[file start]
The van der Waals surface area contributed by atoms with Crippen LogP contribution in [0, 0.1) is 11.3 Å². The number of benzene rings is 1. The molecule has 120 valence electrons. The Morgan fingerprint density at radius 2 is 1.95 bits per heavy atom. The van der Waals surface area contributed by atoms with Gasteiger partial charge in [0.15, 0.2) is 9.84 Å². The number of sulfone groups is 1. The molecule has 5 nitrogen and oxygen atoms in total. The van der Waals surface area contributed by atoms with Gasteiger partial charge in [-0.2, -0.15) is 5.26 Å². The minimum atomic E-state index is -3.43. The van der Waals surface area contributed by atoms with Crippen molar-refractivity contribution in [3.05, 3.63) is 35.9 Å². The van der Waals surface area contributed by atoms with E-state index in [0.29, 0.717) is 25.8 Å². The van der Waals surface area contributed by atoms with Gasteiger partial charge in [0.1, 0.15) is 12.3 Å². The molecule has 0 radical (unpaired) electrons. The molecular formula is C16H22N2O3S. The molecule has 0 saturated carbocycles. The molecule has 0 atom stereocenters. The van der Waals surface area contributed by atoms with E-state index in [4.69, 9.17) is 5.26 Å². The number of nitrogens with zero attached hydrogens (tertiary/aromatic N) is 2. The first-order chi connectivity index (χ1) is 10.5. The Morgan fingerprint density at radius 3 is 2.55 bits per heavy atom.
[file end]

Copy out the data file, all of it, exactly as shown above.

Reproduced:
The van der Waals surface area contributed by atoms with Crippen LogP contribution in [0, 0.1) is 11.3 Å². The number of benzene rings is 1. The molecule has 120 valence electrons. The Morgan fingerprint density at radius 2 is 1.95 bits per heavy atom. The van der Waals surface area contributed by atoms with Gasteiger partial charge in [0.15, 0.2) is 9.84 Å². The number of sulfone groups is 1. The molecule has 5 nitrogen and oxygen atoms in total. The van der Waals surface area contributed by atoms with Gasteiger partial charge in [-0.2, -0.15) is 5.26 Å². The minimum atomic E-state index is -3.43. The van der Waals surface area contributed by atoms with Crippen molar-refractivity contribution in [3.05, 3.63) is 35.9 Å². The van der Waals surface area contributed by atoms with E-state index in [0.29, 0.717) is 25.8 Å². The van der Waals surface area contributed by atoms with Gasteiger partial charge in [0.1, 0.15) is 12.3 Å². The molecule has 0 radical (unpaired) electrons. The molecular formula is C16H22N2O3S. The molecule has 0 saturated carbocycles. The molecule has 0 atom stereocenters. The van der Waals surface area contributed by atoms with E-state index in [4.69, 9.17) is 5.26 Å². The number of nitrogens with zero attached hydrogens (tertiary/aromatic N) is 2. The first-order chi connectivity index (χ1) is 10.5. The Morgan fingerprint density at radius 3 is 2.55 bits per heavy atom.